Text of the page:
17th October 2019

With Duncan, Tav, Jake, Jon, Nick and Mike.

A big turn-out this evening, all eager to enjoy the benefits of a good digging session…

The last application of IRS has the desired effect and there was plenty of rock and gravel to be removed. Tav was digging, filling bags and rolling rocks behind him, where I was immediately behind loading and guiding the skip around the bend. Jon was at the next bend hauling and guiding the skip along it’s way to Mike at the corner north of the lake. The load was transferred to the next skip. Duncan has prepared for his session in the lake and had donned a wetsuit and was adamant that the water did not require bailing. The effects of the sloshing water were apparent later when the wooden ramps at either end of the lake began to float. Nick was out of harms way at the intermediate corner where he was surrounded by solid rock and had no tools. There was a steady flow of bags and rocks to keep him occupied too. Jake was at the Junction, this evening’s final destination for the spoil. All the spoil remained underground awaiting removal to the surface on the next session, Saturday.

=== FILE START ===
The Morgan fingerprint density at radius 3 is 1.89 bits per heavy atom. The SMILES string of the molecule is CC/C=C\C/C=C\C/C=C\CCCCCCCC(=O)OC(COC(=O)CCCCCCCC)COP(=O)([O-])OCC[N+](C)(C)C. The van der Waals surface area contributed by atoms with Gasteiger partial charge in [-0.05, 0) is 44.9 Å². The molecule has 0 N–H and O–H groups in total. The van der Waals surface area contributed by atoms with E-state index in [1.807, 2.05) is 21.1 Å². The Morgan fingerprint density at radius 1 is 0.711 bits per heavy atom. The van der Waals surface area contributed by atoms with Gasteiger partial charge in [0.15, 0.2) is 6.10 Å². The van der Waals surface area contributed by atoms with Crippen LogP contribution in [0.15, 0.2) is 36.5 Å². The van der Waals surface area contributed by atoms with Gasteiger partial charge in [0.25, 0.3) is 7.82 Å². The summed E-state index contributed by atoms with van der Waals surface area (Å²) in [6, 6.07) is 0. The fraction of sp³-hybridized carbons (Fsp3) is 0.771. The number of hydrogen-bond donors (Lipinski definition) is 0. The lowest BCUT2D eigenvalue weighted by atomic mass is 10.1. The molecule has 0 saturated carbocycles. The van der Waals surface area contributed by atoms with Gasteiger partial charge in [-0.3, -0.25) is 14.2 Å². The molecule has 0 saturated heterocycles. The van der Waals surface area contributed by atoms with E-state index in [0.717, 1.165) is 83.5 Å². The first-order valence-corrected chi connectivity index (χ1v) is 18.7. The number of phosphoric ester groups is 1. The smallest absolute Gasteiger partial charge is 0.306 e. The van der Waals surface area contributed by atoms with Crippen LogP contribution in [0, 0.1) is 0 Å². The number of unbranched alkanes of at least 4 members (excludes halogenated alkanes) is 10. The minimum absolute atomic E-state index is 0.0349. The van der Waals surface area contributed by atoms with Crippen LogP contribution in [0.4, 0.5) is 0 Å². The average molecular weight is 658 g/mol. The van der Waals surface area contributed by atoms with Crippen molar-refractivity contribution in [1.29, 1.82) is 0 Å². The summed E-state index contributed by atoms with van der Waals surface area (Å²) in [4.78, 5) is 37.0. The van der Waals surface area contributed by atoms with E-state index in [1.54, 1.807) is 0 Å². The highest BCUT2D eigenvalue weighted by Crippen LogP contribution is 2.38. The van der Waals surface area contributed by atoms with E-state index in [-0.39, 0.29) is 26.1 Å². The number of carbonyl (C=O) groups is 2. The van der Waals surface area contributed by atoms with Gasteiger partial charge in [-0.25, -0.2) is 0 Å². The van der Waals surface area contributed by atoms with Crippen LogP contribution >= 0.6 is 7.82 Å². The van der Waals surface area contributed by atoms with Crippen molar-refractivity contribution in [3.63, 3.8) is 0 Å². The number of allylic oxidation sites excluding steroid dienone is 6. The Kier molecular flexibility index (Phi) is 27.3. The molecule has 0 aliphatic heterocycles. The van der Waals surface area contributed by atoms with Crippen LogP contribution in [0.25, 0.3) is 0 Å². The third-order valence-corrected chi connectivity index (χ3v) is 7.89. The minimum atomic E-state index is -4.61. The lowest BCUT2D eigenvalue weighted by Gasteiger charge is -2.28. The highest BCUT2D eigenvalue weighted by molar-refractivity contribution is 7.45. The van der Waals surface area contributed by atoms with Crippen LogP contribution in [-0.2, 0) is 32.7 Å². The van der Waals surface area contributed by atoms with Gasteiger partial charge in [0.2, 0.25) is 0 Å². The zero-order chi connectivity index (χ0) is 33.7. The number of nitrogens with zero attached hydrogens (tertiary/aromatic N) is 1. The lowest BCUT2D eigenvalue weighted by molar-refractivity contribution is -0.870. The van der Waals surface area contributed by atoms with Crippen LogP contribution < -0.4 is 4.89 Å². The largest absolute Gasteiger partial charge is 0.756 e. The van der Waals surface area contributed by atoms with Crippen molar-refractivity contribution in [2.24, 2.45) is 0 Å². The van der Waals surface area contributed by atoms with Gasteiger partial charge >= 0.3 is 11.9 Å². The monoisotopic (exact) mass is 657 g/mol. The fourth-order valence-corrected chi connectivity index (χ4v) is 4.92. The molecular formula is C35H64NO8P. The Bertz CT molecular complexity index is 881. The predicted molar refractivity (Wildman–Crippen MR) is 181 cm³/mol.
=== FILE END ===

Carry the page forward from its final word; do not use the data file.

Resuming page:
Back at the dig, when most of the loose stuff had been cleared away along with some large slabs of fractured rock and calcite a better view of the prospects ahead was possible. It looks interesting and there are tantalising glimpses, but this is Hallowe’en and more digging is required yet. There are options to the left- and the right-sides and air movement can be detected. Another application of IRS is not immediately needed as there is plenty of loose stuff and fractured/shattered rock to be prised free. We have gained a couple of metres or so extra length to the cave this session and it won’t be too long before we’ll have to think about the next staging position, either north of the lake or in it. The problem with stacking in the lake is the water will deepen and we might not be able to find all the spoil.

Wasps nest in the beech tree near to the cave entrance. The wasps have hanging around outside for a couple of weeks now.

Author: mendipgeoarch

Archaeologist, Geologist, Speleologist